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It is meet and right to hymn Thee, to bless Thee, to praise Thee, to give thanks unto Thee, and to worship Thee in every place of Thy dominion: for Thou art God ineffable, inconceivable, invisible, incomprehensible, ever existing and eternally the same, Thou and Thine Only-begotten Son and Thy Holy Spirit. Thou it was who didst bring us from non-existence into being, and when we had fallen away didst raise us up again, and didst not cease to do all things until Thou hadst brought us back to heaven, and hadst endowed us with Thy kingdom which is to come. For all these things we give thanks unto Thee, and to Thine Only-begotten Son, and Thy Holy Spirit; for all things of which we know, and of which we know not, and for all the benefits bestowed upon us, both manifest and unseen. And we give thanks unto Thee also for this ministry which Thou dost vouchsafe to receive at our hands, even though there stand beside Thee thousands of Archangels and ten thousands of Angels, the Cherubim and the Seraphim, six-winged, many eyed, soaring aloft, borne on their pinions. ~Liturgy of St. John Chrysostom
The True God who gives witness of Himself in Sacred Scripture is at once incomprehensible and knowable. His self-revelation through the inspired Scriptures and through the Incarnate Son truthfully expresses His identity and nature, but it does not, indeed it cannot, exhaustively explain all that He is to mere mortals. Finitum non capax infinitum. To speak of God’s ineffability is only to acknowledge that He ultimately eludes, exceeds, and escapes anything that we can say of Him.
A quick perusal of the Psalms, or the Prophets, or the writings of Paul reminds us that doxology is fundamentally concerned with majesty and might grounded in God as Mysterium Tremendum. Psalm 145 testifies that “His greatness is unsearchable.” Psalm 106 bids us to “Give thanks to the Lord,” just before we are asked, “who can utter the mighty deeds of the Lord, or declare all his praises.” Is is is infinity that argues for ineffability and incomprehensibility. Psalm 40 provides us with a portrait of these doxological apophaticisms. A “new song” has been placed into the mouth of the “sweet singer of Israel,” yet the song which his heart has been tuned to sing is practically unsingable.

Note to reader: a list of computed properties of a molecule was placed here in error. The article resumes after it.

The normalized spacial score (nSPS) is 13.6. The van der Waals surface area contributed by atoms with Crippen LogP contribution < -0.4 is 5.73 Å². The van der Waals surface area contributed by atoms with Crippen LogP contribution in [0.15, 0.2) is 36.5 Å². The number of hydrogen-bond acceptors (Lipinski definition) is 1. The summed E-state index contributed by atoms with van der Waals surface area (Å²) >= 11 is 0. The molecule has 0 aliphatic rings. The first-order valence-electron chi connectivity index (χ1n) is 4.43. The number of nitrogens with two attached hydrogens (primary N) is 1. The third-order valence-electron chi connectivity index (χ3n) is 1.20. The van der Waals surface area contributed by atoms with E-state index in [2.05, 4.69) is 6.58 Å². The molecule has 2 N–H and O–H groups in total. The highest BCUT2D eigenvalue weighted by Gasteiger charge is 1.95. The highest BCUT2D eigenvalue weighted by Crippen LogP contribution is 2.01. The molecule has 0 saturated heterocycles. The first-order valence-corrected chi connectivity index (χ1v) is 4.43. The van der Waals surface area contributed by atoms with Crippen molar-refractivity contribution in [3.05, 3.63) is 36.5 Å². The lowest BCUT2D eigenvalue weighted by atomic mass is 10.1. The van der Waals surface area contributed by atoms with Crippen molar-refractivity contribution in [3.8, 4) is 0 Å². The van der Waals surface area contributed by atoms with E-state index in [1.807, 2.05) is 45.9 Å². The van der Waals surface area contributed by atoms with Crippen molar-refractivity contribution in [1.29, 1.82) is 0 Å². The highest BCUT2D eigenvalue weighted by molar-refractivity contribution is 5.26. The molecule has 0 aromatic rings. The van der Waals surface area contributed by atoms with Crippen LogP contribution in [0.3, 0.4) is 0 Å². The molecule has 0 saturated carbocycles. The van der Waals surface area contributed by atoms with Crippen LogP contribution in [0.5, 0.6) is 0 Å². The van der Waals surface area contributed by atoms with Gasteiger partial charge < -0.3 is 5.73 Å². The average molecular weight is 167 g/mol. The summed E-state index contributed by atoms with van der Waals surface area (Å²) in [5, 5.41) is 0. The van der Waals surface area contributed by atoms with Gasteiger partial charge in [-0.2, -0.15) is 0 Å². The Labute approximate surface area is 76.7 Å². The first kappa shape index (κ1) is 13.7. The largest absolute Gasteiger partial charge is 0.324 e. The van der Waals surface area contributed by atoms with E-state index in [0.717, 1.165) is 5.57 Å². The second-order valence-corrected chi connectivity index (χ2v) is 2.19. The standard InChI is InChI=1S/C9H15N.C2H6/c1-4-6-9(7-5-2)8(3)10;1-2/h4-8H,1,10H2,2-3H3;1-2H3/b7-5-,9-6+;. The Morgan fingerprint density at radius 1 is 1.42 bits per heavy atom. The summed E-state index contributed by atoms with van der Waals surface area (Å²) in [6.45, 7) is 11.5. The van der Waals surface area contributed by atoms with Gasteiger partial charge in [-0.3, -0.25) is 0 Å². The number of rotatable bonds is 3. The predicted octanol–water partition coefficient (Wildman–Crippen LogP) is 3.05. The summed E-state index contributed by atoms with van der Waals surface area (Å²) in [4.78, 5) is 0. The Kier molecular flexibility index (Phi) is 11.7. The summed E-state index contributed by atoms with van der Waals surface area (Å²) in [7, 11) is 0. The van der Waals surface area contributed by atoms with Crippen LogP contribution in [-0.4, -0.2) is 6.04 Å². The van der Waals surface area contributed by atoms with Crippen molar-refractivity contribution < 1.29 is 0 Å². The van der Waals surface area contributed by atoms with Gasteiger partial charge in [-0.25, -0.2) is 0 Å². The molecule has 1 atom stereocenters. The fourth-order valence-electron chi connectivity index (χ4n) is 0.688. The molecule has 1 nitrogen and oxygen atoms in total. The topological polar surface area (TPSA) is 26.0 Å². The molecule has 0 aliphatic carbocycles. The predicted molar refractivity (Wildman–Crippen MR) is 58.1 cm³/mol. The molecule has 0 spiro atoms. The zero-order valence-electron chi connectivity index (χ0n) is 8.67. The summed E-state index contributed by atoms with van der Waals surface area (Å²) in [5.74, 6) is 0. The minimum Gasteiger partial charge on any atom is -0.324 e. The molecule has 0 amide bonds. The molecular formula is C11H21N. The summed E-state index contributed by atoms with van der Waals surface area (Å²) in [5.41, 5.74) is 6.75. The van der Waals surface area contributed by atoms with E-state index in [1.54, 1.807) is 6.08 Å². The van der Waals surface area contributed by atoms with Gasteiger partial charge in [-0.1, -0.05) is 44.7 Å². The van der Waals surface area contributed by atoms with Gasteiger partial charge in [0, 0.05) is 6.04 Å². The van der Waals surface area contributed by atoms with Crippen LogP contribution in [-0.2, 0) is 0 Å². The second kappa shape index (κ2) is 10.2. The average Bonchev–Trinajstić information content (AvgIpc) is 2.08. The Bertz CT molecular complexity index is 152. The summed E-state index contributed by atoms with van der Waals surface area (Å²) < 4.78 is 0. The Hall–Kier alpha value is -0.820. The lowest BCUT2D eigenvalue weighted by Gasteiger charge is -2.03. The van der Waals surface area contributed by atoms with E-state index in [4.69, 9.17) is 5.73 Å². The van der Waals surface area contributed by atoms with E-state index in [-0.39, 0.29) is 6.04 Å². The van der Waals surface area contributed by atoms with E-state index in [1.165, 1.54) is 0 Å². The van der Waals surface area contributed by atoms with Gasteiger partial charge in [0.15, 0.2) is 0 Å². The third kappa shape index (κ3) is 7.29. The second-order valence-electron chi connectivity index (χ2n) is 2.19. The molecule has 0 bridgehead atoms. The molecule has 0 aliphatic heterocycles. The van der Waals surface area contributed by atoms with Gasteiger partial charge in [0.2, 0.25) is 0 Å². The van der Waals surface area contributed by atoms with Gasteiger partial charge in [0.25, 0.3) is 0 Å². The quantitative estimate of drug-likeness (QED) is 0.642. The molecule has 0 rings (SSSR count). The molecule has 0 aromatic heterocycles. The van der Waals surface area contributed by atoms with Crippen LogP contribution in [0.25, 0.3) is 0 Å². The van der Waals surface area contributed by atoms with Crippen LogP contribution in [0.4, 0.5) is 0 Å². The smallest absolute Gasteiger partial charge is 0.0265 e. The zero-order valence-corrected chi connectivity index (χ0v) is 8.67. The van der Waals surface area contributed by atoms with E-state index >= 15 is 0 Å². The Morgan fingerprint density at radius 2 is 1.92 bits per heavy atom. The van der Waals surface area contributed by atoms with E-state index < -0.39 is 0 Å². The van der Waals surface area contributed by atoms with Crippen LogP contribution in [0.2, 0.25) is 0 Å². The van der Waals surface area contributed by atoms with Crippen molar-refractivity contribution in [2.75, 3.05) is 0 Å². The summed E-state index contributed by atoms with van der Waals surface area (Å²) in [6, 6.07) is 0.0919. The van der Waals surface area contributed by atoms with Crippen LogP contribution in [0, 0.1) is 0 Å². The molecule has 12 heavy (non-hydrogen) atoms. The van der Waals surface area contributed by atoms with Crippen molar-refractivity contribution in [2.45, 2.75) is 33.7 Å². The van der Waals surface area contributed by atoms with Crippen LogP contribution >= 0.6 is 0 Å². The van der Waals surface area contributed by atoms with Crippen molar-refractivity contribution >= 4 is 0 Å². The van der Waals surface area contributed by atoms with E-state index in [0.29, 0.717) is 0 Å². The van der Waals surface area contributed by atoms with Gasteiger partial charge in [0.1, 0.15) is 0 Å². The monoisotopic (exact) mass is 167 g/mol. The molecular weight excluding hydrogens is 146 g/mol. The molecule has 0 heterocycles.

You have multiplied, O Lord my God, Your wondrous deeds and your thoughts toward us; none can compare with you! I will proclaim and tell of them, yet they are more than can be told. (Ps. 40:5)
The wondrous deeds of God and His tender thoughts toward His people are unfathomable (unsearchable); unutterable (who can utter); incomparable (none can compare); innumerable (they are more); inenarrable (“than can be told”); and indescribable.
Job would argue that when we have witnessed exquisite displays of His majesty we have only traced out the “fringes of his ways.” Like the woman with the bloody issue, we have reached out and touched Omnipotence, but in our hands we find only the hem of His garment. Having considered the mightiest of deeds as but the outskirts of God’s glory, Job continues, "and how small a whisper do we hear of him” (Job 26:14). Paul echoes these same sentiments as he concludes his great treatise on divine election in Romans 9-11, “O the depth of the riches both of the wisdom and knowledge of God! how unsearchable are his judgments, and his ways past finding out” (Rom. 11:33).
While we shouldn’t consider ineffability or incomprehensibility to be divine attributes (the eloquence of the Triune God is such that each Person knows and is known perfectly within in the life of God), we should understand such terms with regard to the limits of human language, the nature of theological inquiry, and the boundaries of creaturely blessing. This means that we adopt something of a doxological dialectic: we speak forth the unutterable works of God and we do so, like Job, with our hands upon our mouths.